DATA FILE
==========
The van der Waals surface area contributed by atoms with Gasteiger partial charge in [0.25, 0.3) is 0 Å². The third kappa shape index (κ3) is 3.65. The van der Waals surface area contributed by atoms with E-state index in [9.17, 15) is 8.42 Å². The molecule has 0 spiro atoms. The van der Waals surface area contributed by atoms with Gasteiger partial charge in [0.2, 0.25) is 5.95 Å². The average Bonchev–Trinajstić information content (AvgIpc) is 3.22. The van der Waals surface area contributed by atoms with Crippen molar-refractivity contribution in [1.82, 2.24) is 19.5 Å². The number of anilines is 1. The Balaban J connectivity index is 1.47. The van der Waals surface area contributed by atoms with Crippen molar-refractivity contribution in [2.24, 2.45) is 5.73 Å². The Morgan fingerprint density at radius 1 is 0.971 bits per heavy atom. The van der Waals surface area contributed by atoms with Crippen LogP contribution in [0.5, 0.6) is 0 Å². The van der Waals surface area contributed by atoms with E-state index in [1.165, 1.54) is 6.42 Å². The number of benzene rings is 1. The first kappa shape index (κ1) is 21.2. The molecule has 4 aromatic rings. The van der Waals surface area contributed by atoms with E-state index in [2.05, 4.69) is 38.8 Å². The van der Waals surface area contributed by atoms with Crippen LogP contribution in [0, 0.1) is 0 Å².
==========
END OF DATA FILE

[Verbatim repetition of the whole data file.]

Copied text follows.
The van der Waals surface area contributed by atoms with Gasteiger partial charge in [0.25, 0.3) is 0 Å². The third kappa shape index (κ3) is 3.65. The van der Waals surface area contributed by atoms with E-state index in [9.17, 15) is 8.42 Å². The molecule has 0 spiro atoms. The van der Waals surface area contributed by atoms with Gasteiger partial charge in [0.2, 0.25) is 5.95 Å². The average Bonchev–Trinajstić information content (AvgIpc) is 3.22. The van der Waals surface area contributed by atoms with Crippen molar-refractivity contribution in [1.82, 2.24) is 19.5 Å². The number of anilines is 1. The Balaban J connectivity index is 1.47. The van der Waals surface area contributed by atoms with Crippen molar-refractivity contribution in [2.24, 2.45) is 5.73 Å². The Morgan fingerprint density at radius 1 is 0.971 bits per heavy atom. The van der Waals surface area contributed by atoms with Crippen LogP contribution in [0.5, 0.6) is 0 Å². The van der Waals surface area contributed by atoms with E-state index in [1.165, 1.54) is 6.42 Å². The number of benzene rings is 1. The first kappa shape index (κ1) is 21.2. The molecule has 4 aromatic rings. The van der Waals surface area contributed by atoms with E-state index in [2.05, 4.69) is 38.8 Å². The van der Waals surface area contributed by atoms with Crippen LogP contribution in [0, 0.1) is 0 Å².